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The receptors and cells for mammalian taste

Naturevolume 444pages288294 (2006) | Download Citation

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Abstract

The emerging picture of taste coding at the periphery is one of elegant simplicity. Contrary to what was generally believed, it is now clear that distinct cell types expressing unique receptors are tuned to detect each of the five basic tastes: sweet, sour, bitter, salty and umami. Importantly, receptor cells for each taste quality function as dedicated sensors wired to elicit stereotypic responses.

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Acknowledgements

We thank a group of extraordinary students, postdoctoral fellows and research technicians in our laboratories, who joined us on this wonderful journey of mammalian taste research beginning in the fall of 1997. N.J.P.R. is an investigator in the Intramural program at the NIH, NIDCR. C.S.Z. is an investigator of the Howard Hughes Medical Institute.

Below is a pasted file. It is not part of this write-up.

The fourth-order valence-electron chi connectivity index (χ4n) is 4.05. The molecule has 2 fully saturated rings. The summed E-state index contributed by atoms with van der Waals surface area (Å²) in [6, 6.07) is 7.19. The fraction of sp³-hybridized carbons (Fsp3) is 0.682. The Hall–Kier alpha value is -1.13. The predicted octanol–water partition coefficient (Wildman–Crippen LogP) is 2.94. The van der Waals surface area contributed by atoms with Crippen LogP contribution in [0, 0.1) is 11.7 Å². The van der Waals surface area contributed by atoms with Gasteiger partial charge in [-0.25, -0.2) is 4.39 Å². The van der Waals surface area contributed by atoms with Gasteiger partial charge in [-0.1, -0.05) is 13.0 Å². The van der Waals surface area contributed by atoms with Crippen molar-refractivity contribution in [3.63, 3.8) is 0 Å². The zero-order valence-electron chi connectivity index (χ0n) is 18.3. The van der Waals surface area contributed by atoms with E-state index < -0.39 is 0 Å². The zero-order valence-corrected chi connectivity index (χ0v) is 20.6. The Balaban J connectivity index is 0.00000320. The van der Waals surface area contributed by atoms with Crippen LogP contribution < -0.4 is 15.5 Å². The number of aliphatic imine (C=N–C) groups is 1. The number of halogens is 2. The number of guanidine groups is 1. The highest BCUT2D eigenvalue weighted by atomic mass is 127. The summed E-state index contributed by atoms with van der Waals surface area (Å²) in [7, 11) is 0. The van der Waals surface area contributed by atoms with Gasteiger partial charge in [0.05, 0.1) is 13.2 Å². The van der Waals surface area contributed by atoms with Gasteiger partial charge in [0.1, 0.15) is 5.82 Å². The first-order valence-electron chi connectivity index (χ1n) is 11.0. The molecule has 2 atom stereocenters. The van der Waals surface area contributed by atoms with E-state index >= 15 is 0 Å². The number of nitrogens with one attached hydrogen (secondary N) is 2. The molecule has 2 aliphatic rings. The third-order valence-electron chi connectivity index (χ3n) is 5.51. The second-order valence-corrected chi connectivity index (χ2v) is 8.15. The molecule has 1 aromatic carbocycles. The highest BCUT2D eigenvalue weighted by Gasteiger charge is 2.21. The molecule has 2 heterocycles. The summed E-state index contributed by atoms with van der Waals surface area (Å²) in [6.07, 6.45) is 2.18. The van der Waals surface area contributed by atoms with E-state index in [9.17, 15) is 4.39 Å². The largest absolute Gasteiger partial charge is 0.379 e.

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Affiliations

  1. Howard Hughes Medical Institute and Departments of Neurobiology and Neurosciences, University of California at San Diego, La Jolla, 92093-0649, California, USA

    • Jayaram Chandrashekar
    •  & Charles S. Zuker
  2. National Institute of Dental and Craniofacial Research, National Institutes of Health, Bethesda, 20892, Maryland, USA

    • Mark A. Hoon
    •  & Nicholas J. P. Ryba

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Correspondence to Nicholas J. P. Ryba or Charles S. Zuker.

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